The door is opening a little wider for Canadian beef exports to the European Union.
Canada has joined the United States and Australia in qualifying for the EU's 20,000 tonne annual duty-free import quota for beef raised without growth hormones.
The quota was established in the spring of 2009 following compensation negotiations between the U.S. and EU. It was a settlement reached after a World Trade Organization Dispute Panel ruled the EU ban on growth promotants was not scientifically justified. Since the quota operates under the WTO, it needs to be open to all countries that meet the specification. A number of other countries are also trying to demonstrate that they have reached the EU standards.
"The EU has finally acknowledged that Canada meets the specification required for the quota because cattle have to be fed a certain ration and (are) grading out at a certain quality level," says John Masswohl, the director of government and international relations with the Canadian Cattlemen's Association.
A number of Canadian cattle producers raise their animals without growth hormones, but have relied on relatively small domestic or U.S. niche markets for any premiums.
"The European Union is a high income market, willing to pay the higher cost of beef produced from cattle without growth promotants, but for years our access has been limited to a small quota at a 20 per cent duty," says CCA president Travis Toews. "Finally, we can start to scratch the potential of this market."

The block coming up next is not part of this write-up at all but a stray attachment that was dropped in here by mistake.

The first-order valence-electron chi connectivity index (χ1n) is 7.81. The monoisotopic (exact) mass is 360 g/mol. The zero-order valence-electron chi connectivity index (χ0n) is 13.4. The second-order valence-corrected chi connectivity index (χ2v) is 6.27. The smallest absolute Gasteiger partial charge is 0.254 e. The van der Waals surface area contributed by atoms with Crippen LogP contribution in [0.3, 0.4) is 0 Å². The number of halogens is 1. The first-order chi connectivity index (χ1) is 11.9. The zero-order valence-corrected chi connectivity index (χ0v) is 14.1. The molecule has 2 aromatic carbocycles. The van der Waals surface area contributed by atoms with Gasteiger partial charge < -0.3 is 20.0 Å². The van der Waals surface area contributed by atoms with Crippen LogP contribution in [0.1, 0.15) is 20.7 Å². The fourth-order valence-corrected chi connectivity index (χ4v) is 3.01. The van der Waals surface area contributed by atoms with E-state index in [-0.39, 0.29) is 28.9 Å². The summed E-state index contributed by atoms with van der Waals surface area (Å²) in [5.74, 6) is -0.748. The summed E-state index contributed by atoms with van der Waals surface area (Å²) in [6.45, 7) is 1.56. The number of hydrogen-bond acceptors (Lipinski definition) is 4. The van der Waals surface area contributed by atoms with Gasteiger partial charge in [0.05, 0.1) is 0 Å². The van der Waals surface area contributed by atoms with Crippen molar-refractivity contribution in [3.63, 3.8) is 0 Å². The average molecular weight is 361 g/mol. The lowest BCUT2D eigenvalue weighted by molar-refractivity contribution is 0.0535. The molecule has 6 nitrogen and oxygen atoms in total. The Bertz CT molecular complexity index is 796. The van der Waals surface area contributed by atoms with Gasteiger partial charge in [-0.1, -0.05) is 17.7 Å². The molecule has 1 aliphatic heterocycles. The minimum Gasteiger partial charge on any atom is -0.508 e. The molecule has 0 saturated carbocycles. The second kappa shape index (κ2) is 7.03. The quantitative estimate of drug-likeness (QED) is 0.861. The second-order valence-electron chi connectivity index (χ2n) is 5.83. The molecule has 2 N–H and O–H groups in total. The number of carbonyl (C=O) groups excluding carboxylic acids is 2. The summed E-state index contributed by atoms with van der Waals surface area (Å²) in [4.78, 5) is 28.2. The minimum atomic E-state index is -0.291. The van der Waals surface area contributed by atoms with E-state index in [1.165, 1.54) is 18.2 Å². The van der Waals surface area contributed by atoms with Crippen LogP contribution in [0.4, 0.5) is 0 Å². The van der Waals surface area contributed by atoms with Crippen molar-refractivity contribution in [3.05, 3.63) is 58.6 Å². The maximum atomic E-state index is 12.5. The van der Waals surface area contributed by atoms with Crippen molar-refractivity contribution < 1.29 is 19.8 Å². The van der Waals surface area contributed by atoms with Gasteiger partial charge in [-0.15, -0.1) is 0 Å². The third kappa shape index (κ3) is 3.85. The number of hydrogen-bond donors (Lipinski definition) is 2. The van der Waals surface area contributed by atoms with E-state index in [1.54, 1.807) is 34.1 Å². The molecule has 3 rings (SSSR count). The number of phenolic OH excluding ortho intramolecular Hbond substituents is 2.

The Canada Beef Export Federation estimates the new duty-free access could be worth more than $10 million per year. The EU duty-free quota is expected to increase to 45,000 tonnes in 2012.
Meanwhile, Canada should have access to another 3,200 tonnes of duty-free quota based on a just-finalized memorandum of understanding with the European Commission. It would serve as compensation for the continued EU ban on beef raised with growth hormones.
This is good news for the Canadian cattle sector, but the big prize remains the ongoing free trade negotiations with the European Union.
"We have very clearly planted the idea in the minds of the Canadian and the European negotiators that there has to be some very substantial access for Canadian beef," Masswohl says. "We'll have to see what gets negotiated at the end of it, but we are certainly firm on our line that we need to have unlimited, duty-free access to the European Union."
Canadian and European negotiators held a fifth round of discussions last month in Ottawa.